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NIBIOs employees contribute to several hundred scientific articles and research reports every year. You can browse or search in our collection which contains references and links to these publications as well as other research and dissemination activities. The collection is continously updated with new and historical material.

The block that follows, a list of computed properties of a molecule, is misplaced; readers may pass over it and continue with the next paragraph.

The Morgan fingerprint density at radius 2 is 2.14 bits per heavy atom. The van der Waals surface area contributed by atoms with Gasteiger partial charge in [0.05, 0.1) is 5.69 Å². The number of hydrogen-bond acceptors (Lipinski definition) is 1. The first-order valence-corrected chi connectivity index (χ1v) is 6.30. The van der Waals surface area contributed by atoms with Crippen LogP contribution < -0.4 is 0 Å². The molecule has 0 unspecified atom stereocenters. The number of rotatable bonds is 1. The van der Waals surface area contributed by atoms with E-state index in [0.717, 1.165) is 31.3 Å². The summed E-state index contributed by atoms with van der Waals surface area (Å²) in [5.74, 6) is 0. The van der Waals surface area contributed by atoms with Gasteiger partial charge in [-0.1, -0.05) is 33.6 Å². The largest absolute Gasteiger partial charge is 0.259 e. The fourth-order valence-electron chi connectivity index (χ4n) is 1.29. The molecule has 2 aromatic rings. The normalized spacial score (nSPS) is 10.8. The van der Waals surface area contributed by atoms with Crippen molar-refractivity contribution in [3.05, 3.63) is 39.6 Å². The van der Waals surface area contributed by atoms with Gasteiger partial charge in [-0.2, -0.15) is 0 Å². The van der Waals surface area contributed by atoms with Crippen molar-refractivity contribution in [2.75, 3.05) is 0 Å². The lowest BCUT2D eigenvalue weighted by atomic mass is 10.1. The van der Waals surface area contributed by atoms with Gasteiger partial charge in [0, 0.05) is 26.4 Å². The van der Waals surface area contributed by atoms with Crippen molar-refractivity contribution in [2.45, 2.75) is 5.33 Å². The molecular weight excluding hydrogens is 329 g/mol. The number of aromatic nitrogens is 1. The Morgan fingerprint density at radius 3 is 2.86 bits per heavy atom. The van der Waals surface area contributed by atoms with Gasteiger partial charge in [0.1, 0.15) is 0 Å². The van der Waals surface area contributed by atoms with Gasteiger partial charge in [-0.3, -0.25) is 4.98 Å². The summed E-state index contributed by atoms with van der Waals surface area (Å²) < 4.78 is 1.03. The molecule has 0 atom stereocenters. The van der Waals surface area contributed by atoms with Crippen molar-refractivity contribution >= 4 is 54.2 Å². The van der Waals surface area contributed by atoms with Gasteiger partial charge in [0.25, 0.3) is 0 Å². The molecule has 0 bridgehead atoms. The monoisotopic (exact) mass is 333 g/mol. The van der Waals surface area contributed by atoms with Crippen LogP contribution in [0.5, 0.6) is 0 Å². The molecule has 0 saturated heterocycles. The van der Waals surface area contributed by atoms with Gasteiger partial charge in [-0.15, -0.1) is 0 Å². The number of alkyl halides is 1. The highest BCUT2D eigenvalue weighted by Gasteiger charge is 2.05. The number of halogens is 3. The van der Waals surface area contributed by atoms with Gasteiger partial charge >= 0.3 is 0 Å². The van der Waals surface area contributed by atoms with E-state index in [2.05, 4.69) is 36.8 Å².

In a further study to assist in estimating the profitability of insect control measures [cf. F.A. 30 No. 6021], 2-year-old Pinus patula plants were artificially defoliated in the rainy and the dry seasons at localities in Kenya, Uganda and Tanzania. Complete defoliation caused a reduction in height and diameter growth of ca. 50% for the year in question. With a few exceptions, ca. 50% defoliation, removing either (a) the youngest, or (b) the oldest foliage, did not significantly reduce growth, nor were there significant differences between (a) and (b). Trees defoliated at the start of the dry season recovered more slowly and showed a greater loss of growth than those defoliated at the end of the dry, or during the rainy season. Growth reduction by short-term 50% defoliation would seem to be economically tolerable, in that measures to prevent it would be uneconomic.